May 11, 2021

Illegitimate social exclusion and discrimination

Illegitimate social exclusion and discrimination

Two interesting events captured our nation’s attention this past week.

The first one, after a long struggle, the State announced its decision to alter the outdated birth certificate format that victimised non-marital children. The process of registering a birth, henceforth will mark the beginning of issuing a National Birth Certificate that will omit the marital status of the parents. This achievement, as highlighted in the media is a result of years of campaigning by individuals who had lived in care homes as children supported by activists. This is a milestone to be celebrated, not in the least with the intention of undermining the importance of marriage and the family institution, but more so as a redemption for the victims of choices that adults make at some point in their lives.

Throughout history, in most societies, men as a group have controlled the political and economic life of women, and our context has not been any different. For instance, when the registration of birth was made mandatory, it may have been the domain of men in positions of decision making who decided what went into the format, which of course being fair by them may have been dictated by criteria of that time. But, from then to today, it has taken a very long time to acknowledge the inappropriateness of certain requirements and make changes. Despite the historical context and the present reality, the changes to the registration of persons is definitely the way to go for Sri Lanka.

This development allows us to reflect on the social context that we live in. We, in Sri Lanka take pride in a culture that its arbiters proclaim, is nurtured and steeped in history. But this culture is a human product, a social world constructed by humans. In this culture, we have deemed what is appropriate behaviour and not, in effect the type of behaviour and its consequences that should be shunned, identifying the committer who needs to be pursued, exposed and punished. And so, the woman who falls pregnant out of wedlock has been hounded for years, censured and according to today’s cyber jargon ‘slut shamed’ for conceiving outside marriage. The infant that she births is bastardised as a ‘nonperson’ for the rest of the individual’s life. This is our world, our reality even today, mind you in this day and age of technology and tech savvy people and the fourth industrial revolution, but the seeming progressiveness of modernity is disjointed from the deep seated prejudices and archaism that the system breeds from one generation through to the next. It is the hypocrisy of the pseudo conservative cultural context that we live in that screams of discrimination. The arbiters of our so-called well-preserved culture and its values are at best a bunch of charlatans themselves, more the Jekyll and Hyde types who will decode the intricacies of what our culture constitutes, as long as it is personally beneficial, especially in terms of determining the balance of power, providing the morality scripture on how men and women should conduct themselves. The interpretation of culture codes of conduct is so skewed that the weight of accountability is often the realm of the woman and so the fall for the breach in any socially sanctioned behaviour, even if committed together by a man and a woman is endured by the woman. As adults we know that socially sanctioned behaviour alone cannot contain the impulses of human nature, but we do acknowledge that standards of behaviour are essential in order for society to regulate itself and maintain order. Creating the space for comprehensive education on sex and sexuality for both genders in order to safeguard their health, wellbeing and dignity is important beginning from school and continuing through the years to have greater outreach towards communities. Importantly, such a mechanism must adopt a rights-based approach that promotes gender equality and empowerment. Men and women have to be trained to take responsibility for individual choices.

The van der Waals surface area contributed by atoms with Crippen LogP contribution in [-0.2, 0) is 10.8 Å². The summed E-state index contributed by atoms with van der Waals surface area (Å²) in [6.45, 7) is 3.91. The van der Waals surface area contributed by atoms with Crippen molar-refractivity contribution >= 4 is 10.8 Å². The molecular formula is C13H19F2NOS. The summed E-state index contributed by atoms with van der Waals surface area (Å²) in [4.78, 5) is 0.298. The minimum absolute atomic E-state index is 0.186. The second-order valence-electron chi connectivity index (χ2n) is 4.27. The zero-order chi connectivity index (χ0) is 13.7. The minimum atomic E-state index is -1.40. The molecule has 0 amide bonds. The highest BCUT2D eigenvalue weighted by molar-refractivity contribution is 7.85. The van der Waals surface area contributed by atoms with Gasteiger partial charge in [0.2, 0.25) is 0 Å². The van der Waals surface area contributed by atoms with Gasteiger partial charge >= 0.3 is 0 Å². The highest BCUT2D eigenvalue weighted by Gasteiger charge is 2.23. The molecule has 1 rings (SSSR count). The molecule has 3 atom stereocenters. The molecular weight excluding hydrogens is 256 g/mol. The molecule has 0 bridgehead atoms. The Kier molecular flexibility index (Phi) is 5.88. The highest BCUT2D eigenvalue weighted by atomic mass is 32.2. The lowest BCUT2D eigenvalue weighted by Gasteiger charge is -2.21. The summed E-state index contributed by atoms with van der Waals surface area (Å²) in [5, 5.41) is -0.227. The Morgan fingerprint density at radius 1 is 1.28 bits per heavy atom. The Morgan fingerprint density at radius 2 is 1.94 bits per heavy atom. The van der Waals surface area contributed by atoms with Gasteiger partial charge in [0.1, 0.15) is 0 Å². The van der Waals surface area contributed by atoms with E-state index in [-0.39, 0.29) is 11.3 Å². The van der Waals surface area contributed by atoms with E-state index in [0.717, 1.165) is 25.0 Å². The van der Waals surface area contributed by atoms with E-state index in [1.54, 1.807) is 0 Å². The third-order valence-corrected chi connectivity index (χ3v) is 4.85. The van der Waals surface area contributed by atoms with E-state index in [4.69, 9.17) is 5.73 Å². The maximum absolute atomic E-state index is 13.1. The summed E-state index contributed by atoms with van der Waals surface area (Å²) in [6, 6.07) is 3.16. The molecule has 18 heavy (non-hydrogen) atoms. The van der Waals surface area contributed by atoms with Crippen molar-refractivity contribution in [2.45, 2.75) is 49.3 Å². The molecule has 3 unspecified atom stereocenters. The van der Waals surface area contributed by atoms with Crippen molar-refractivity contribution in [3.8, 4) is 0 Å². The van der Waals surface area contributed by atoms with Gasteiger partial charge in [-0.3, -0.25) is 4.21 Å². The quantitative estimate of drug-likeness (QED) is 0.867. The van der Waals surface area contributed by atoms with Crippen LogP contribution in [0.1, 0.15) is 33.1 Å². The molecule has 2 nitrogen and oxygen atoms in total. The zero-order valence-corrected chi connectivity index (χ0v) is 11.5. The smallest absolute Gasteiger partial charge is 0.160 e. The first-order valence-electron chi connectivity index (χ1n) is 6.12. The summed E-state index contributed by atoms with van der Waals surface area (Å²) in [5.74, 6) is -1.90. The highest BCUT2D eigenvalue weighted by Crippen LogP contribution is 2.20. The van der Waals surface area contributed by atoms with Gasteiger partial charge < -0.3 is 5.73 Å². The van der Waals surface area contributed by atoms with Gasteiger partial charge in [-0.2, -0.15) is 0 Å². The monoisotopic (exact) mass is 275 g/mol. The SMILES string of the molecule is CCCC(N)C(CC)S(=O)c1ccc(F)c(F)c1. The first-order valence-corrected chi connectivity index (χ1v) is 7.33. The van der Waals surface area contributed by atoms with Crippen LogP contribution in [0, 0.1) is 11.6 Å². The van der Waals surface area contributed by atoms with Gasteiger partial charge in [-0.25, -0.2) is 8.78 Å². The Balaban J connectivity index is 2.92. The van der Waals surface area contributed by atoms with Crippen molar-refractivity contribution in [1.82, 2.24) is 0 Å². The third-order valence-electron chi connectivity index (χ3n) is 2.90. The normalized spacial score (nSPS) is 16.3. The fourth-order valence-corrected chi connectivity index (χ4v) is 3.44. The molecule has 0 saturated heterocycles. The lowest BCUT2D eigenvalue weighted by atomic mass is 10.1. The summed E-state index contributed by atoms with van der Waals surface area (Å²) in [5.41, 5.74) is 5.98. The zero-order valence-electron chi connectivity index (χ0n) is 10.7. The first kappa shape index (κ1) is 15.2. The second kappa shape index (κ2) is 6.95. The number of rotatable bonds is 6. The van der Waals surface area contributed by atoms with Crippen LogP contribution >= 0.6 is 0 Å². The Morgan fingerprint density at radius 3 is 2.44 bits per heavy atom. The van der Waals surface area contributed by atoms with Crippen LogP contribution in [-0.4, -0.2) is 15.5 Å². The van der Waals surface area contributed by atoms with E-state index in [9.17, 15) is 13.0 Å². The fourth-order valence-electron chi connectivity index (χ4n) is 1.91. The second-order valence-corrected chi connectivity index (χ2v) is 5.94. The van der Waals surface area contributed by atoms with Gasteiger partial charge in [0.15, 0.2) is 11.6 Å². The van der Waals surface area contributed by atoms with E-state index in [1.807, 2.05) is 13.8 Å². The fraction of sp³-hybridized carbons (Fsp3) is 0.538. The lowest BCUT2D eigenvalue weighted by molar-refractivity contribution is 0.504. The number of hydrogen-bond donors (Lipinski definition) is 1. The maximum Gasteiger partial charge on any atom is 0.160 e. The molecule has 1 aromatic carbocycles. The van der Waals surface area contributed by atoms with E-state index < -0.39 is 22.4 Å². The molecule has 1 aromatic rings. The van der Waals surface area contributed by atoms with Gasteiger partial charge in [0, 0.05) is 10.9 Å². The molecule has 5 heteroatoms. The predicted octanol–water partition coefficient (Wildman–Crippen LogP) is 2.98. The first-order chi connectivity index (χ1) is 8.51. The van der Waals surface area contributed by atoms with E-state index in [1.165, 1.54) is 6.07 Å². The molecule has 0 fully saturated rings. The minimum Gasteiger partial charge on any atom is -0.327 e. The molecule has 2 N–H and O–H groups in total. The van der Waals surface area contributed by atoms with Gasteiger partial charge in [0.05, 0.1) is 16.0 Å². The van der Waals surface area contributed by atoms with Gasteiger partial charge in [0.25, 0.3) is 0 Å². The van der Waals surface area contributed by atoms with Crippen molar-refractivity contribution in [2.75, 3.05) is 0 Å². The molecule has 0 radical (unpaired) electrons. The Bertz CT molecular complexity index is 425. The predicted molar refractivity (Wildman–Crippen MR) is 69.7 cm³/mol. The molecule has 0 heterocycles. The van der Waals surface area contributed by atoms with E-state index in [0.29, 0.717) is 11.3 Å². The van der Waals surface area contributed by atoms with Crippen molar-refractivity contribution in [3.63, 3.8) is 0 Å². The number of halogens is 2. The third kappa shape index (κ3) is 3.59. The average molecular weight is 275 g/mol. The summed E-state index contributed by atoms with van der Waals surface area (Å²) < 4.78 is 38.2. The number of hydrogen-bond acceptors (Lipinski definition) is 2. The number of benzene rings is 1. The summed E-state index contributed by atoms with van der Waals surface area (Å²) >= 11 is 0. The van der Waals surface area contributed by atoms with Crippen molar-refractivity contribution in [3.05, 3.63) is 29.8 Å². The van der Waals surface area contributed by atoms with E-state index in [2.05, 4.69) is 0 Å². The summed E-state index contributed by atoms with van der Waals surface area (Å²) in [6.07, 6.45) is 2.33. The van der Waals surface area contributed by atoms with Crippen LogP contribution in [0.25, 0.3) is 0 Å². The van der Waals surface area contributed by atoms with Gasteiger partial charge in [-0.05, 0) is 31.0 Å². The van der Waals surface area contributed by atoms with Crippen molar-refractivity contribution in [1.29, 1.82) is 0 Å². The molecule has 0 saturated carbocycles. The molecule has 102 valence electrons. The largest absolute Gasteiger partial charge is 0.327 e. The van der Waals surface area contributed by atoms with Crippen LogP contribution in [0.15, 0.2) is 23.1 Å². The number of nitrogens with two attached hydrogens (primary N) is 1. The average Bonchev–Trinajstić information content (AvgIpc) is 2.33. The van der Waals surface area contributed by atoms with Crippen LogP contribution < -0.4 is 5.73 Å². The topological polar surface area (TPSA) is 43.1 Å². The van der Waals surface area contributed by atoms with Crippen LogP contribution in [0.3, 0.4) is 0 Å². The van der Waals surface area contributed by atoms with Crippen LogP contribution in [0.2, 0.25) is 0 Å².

Now to the other incident. One of our leaders in office, in the thick of election campaigning thought it befitting to undermine the ability of an opponent by picking on the fact that he had no children. While the country was celebrating a break from the old to the new by bestowing dignity to non-marital children, on public stage a man and a woman were being ridiculed for their inability to have children. The comments, not surprisingly, is a reflection of society’s inherent preconceptions, the deep-rooted antipathy towards women who give birth outside marriage and women incapable of conceiving and birthing children in marriage. This downright shameful utterances are pure sexist thought and male chauvinism on display for the consumption and approval of an equally vile audience of mainly men. While this tells us that nothing has changed in our society, it reminds us how much remains to be done. Sri Lanka certainly is in a sad state if it is to be governed by people who thrive by gouging on other people’s heartbreaks, because such behaviour sets a precedence for the rest to follow. And those who support and applaud such comments are equally deplorable.

Time to continue the journey that has just started to end the stigma of labelling.

Jennifer Paldano Goonewardane
Editor
Women News